Almost overnight two important new pieces of research on climate change have been published.
Research by the Royal Netherlands Meteorological Institute has managed to find the fingerprint of global warming in increasingly warm years in England. 2014 was a record-breaking warm year, despite not having any individual record-breaking months within it. The signs of climate change have become so obvious that it is now possible to see the effect at scales as localised as England, rather than just seeing the impact at a global scale.
The report finds that hot years like 2014 are at least 13 times more likely due to climate change. Several years ago there was severe reluctance to attribute individual weather events or changes in local weather to climate change, but that reluctance seems to be slipping away as the evidence becomes clearer.
Warmer weather might sound nice, but it could play havoc with many things, including our wildlife.
The second piece of research, carried out by the University of Connecticut, shows that if we keep climate change within politically agreed limits of a rise of no more than two degrees, one in 20 species will go extinct. If it rises by four degrees by the end of the century, not even the highest estimate, then one in six species of wildlife could go extinct. Those with restricted ranges or on islands (and unable to move to escape the impacts) will be worst affected - in places like Australia and New Zealand.
So, two new pieces of research, undertaken separately, but that tell a compelling story: we are seeing climate change's local impacts more and more clearly, and we're increasingly sure about the kinds of loss and damage that climate change will cause. Together, these both spell bad news for wildlife.
If you want to Speak Up for the wildlife you love and that could be affected by climate change, come along to the largest ever climate meeting with MPs, on 17 June. We hope we'll see you there.
Research shows orangutans will be more affected this century by climate change than by habitat loss
Photo: Matt Adam Williams
The European Parliament has today voted to approve a cap on the use of first generation biofuels, those from land-based crops. This cap places an important restriction on the use of a form of energy that can put wildlife at risk and in some cases be more polluting than the conventional fuels it is designed to replace.
The RSPB has been working on biofuels for a number of years because of the threat they pose to wildlife and the evidence that Indirect Land Use Change can result in large, unaccounted for greenhouse gas emissions.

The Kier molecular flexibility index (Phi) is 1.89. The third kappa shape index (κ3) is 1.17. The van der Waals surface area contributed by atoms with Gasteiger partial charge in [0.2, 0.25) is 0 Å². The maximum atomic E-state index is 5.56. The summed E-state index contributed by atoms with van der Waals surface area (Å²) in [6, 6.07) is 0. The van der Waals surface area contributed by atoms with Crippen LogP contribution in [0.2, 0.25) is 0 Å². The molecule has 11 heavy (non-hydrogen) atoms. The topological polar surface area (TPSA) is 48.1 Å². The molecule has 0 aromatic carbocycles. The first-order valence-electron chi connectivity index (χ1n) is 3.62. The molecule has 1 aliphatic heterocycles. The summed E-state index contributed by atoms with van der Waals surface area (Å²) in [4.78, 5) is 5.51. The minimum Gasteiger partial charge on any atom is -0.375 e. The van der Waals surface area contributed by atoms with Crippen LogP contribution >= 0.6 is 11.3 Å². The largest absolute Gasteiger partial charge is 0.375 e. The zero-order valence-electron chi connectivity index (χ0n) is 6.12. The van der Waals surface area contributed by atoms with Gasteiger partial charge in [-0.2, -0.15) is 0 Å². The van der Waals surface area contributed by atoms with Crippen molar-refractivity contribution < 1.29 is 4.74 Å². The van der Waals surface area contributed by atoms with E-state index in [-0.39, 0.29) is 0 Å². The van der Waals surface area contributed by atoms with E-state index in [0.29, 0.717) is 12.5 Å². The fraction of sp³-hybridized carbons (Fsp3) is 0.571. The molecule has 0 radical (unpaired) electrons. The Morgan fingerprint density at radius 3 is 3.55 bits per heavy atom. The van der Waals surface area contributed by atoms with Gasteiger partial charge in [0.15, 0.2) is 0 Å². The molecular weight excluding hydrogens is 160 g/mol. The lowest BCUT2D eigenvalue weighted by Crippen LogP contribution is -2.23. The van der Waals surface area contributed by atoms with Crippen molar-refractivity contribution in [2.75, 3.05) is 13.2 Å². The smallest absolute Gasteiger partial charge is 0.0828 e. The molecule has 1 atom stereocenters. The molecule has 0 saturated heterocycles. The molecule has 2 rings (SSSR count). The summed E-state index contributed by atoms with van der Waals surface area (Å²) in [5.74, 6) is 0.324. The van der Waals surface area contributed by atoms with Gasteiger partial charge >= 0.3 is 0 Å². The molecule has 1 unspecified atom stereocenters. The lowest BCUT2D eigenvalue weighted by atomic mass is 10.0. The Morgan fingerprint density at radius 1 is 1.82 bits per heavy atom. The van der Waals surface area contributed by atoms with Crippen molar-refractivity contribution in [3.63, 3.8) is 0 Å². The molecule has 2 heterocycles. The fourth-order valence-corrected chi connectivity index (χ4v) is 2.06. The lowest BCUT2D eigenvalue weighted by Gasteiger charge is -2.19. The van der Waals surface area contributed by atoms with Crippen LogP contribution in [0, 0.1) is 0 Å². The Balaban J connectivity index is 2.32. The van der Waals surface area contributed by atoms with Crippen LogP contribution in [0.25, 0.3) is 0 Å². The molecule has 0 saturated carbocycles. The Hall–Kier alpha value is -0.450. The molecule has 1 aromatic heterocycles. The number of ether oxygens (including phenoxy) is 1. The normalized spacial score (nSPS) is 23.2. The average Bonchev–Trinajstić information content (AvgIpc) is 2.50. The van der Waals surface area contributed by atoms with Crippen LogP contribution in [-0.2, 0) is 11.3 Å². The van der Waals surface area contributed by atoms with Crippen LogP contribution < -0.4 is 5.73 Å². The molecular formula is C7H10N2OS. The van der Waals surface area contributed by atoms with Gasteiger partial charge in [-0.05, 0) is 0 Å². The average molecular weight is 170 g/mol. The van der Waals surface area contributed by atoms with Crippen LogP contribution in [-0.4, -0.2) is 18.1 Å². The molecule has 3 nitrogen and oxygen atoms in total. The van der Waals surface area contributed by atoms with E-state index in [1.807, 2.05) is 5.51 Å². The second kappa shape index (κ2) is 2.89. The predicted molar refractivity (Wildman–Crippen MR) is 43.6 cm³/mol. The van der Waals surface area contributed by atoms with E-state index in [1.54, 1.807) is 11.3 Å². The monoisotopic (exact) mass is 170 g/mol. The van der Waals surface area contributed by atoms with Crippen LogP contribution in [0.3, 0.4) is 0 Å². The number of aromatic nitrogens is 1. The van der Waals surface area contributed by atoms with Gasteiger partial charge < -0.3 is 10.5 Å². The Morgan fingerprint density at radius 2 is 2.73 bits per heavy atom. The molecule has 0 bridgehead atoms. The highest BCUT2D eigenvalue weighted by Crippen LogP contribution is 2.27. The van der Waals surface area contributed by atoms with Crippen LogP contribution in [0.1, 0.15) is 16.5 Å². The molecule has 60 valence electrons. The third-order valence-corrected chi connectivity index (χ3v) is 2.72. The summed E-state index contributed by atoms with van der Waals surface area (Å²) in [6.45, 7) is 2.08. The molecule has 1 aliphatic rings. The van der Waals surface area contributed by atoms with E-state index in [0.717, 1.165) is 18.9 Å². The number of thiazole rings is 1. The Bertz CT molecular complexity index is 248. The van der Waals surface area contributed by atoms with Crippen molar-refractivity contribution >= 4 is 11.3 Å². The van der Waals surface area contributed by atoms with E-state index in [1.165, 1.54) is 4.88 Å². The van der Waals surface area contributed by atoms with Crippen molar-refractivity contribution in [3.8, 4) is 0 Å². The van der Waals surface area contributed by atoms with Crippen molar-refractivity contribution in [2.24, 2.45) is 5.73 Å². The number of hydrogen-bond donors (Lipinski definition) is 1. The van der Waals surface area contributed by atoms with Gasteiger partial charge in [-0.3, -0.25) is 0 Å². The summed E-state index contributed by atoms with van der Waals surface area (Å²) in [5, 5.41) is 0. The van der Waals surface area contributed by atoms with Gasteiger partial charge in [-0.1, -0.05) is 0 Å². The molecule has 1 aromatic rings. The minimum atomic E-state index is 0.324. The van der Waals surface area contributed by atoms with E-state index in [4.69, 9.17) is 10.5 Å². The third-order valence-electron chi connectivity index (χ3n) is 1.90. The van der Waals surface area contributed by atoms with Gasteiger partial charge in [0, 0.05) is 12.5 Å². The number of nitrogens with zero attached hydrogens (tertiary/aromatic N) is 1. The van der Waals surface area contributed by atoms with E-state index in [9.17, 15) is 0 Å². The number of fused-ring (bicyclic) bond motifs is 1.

This cap sends a strong signal that there is no future for the worst of all biofuels.
But the job is not done, and bioenergy more widely is increasingly being used across the EU to provide heat and electricity. In the UK, for example, Drax power station imported around four million tonnes of wood pellets last year, gathered from forests in the Southeastern US, to burn for energy.
Ten NGOs, including BirdLife, have today launched a series of recommendations for a sustainable biomass policy for the EU’s post-2020 climate and energy plans.
Among the recommendations are:
- Properly accounting for all emissions from biomass. The EU and the UK Government currently don’t require accounting of the emissions caused by burning biomass, including trees. In many cases these emissions could make biomass worse than the fossil fuels they’re designed to replace.
- Placing a cap on the amount of biomass that can be burned in line with the available sustainable supply.
- Ensuring strict and binding sustainability criteria for biomass. This would ensure that where biomass is grown or harvested it is done so in a manner that doesn’t harm wildlife or natural ecosystems.
The full report goes into more detail, and if you want to read it you can find it here.
On the drive to work this morning I saw my first terns of the year; common terns I suspect although they were too far and facing away from us to pin them down to a particular species. But I still got a rush of excitement nonetheless.
The last three weeks or so have been a whirlwind of vaguely remembered birdsong and unusual silhouettes – swallows flapping overhead and bees (or bombus, the scientific name, as I prefer to call them) buzzing past me. My garden and the green opposite my house have been full of a succession of butterflies – first brimstones, commas and peacocks, then small whites and now, in the past week, orange tips too.
Comma butterfly, photo by Matt Adam Williams
Spring is an exhilarating time of year, when everything feels like it’s in a rush to get somewhere or find something or someone.
But beneath the hurried pace of birds shuttling twigs to the hedgerows and bees and butterflies seeking out nectar and pollen, slower, deeper rhythms are at play. Climate change is affecting not just Spring but all of our seasons. Recent results released by the Woodland Trust show that warmer Springs are affecting acorn crops and potentially reducing the numbers of new oak trees.
This is just one among many observed and possible effects of climate change on Spring and its wildlife.
I don’t want to see our wildlife negatively affected by climate change. So on 17 June I’ll be joining with the rest of The Climate Coalition to head to London and Speak Up for wildlife and all the other things I love that could be affected. I’ll be heading there to speak to my new MP and explain what I love and why I want them to take positive action on climate change at the UN conference in Paris in December, and over the course of the next Parliament.
If the wildlife you’re seeing this Spring is invigorating your love for nature or inspiring you to take action, you could do little better than sign up to come along too on 17 June.